ABOUT THIS BOOK
The first English translation of On Anger
This latest volume in the Writings from the Greco-Roman World series provides a translation of a newly edited Greek text of Philodemus’s On Anger, now supplemented with the help of multispectral imaging. As our sole evidence for the Epicurean view of what constitutes natural and praiseworthy anger as distinguished from unnatural pleasure in vengeance and cruelty for their own sake, this text is crucial to the study of ancient thought about the emotions. Its critique of contemporary Stoic and Peripatetic theories of anger offers crucial new information for the history of philosophy in the last two centuries BCE. The introduction and commentary also make use of newly revised texts and readings from several other ancient treatises on anger.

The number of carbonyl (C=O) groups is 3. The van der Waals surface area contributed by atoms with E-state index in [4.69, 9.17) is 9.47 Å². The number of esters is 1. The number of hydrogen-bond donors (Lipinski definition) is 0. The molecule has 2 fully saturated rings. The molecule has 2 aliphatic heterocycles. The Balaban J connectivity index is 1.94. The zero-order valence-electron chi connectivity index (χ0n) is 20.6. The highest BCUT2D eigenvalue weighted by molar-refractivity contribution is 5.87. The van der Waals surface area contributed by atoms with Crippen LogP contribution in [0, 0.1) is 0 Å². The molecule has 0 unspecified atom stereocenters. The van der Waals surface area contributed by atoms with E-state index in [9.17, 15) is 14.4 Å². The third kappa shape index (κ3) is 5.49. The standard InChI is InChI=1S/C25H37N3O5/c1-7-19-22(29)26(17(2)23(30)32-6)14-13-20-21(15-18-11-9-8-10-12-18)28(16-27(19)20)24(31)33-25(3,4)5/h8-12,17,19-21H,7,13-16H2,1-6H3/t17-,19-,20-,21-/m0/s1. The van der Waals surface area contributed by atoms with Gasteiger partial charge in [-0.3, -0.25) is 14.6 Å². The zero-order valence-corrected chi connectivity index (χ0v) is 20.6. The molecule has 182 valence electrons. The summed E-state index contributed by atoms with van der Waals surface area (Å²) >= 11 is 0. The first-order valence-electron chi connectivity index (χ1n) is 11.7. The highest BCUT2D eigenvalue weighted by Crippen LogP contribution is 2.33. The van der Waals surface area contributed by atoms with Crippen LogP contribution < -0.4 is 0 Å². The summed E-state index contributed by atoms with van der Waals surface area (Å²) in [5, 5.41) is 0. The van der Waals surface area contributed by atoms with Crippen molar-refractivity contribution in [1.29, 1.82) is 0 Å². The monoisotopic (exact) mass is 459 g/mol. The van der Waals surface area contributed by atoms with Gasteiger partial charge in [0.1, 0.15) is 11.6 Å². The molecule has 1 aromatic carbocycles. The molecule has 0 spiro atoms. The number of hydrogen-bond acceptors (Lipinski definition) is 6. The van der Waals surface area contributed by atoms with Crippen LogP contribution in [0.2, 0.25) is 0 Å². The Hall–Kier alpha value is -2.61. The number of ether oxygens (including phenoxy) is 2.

- An apparatus representing work on the text since the papyrus was opened in 1805
- A full explication of the Epicurean theory of natural anger as an emotion without pleasure
- One of the Herculaneum papyri that survived the eruption of Vesuvius in 79 CE